Most of you have never heard of movie The Sand Pebbles. Those of you who have are feeling proud of yourselves. And don’t start thinking you’re old; it’s not that you’re old, you are merely more experienced, more rounded out. I would use the “as wine betters with age” comparison here, but a wine connoisseur, I am not.
However, my favorite wines come from the Duplin Wineries in North Carolina. The wines they produce actually taste like grapes! Most wines that people tend to like are dry. Basically, they are whiskey in different shades of colors. I don’t understand it. What’s the point of a wine, if you can’t tell it tastes like a grape! Why dilute and mask that wonderful flavor? Would you change Cap’n Crunch cereal to taste like Wheaties? What’s wrong with people?
But I digress.
The Sand Pebbles takes place in 1926 China. Steve McQueen is Chief Engineer Jake Holman aboard the navy ship San Pablo. China is in a state of revolution, and the ship and crew are increasingly seen as symbols of American imperialism. Amidst this turmoil, all Holman wants to do is his job where he feels most at home: working on the ship’s engines.
Sounds boring doesn’t it?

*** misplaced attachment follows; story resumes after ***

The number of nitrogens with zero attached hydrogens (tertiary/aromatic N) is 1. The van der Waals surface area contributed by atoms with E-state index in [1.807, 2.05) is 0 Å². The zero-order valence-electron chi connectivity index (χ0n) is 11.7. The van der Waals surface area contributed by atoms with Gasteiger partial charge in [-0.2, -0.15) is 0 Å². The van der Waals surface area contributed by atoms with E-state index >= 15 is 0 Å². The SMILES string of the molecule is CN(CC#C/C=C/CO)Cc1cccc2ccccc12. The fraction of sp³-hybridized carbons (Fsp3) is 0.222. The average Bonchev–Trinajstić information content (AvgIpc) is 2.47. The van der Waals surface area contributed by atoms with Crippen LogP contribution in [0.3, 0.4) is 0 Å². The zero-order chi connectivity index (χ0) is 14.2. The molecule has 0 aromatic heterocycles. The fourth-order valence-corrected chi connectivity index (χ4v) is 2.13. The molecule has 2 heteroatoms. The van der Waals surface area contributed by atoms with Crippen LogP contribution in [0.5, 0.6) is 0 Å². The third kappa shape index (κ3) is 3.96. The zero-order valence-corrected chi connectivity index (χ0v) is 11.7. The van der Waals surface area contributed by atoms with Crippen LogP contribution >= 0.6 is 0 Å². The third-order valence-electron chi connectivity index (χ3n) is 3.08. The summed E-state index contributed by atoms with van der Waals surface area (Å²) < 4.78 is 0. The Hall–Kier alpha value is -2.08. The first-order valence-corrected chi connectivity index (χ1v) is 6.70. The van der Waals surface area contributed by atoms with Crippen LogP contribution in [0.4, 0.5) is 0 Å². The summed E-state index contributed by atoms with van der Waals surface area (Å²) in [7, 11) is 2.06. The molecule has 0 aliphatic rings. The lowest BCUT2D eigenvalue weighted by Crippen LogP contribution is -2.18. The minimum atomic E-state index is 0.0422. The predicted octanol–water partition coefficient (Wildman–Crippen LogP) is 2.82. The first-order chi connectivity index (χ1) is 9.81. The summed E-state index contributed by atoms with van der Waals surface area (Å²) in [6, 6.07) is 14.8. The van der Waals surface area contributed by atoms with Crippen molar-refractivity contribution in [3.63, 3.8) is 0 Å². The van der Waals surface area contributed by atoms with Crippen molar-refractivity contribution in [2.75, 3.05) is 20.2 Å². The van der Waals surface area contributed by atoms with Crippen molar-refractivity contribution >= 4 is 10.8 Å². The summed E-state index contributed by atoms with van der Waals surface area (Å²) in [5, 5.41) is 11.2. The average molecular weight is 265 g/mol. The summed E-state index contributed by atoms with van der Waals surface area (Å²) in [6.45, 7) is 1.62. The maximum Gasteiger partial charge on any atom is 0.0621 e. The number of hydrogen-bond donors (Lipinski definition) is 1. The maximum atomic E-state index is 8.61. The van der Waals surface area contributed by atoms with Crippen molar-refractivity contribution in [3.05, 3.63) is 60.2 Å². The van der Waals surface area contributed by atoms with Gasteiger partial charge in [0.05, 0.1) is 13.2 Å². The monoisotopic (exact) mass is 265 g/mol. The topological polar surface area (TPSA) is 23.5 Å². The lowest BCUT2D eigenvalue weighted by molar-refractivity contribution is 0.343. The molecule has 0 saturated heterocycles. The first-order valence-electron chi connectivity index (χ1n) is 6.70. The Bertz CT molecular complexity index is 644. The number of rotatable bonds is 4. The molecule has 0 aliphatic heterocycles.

It could have been, but, director Robert Wise knows how to make a movie. He also directed The Day the Earth Stood Still (1951), West Side Story (1961), and The Sound of Music (1965). Unfortunately, he also directed Star Trek: The Motion Picture (1979), the second-worst of all the Star Trek movies (it is here that most writers would say: “arguably the second-worst.” What they really mean is: “This is a bold statement, and I’m afraid to not add the caveat ‘arguably’. I am scared.”).
But The Sand Pebbles is a drama of the highest caliber. McQueen’s performance is heartbreaking as a loner who doesn’t fit in with the world around him. Against his instincts, he is touched by others lives, and starts to see, too late, that the human machine is much more important than the mechanical.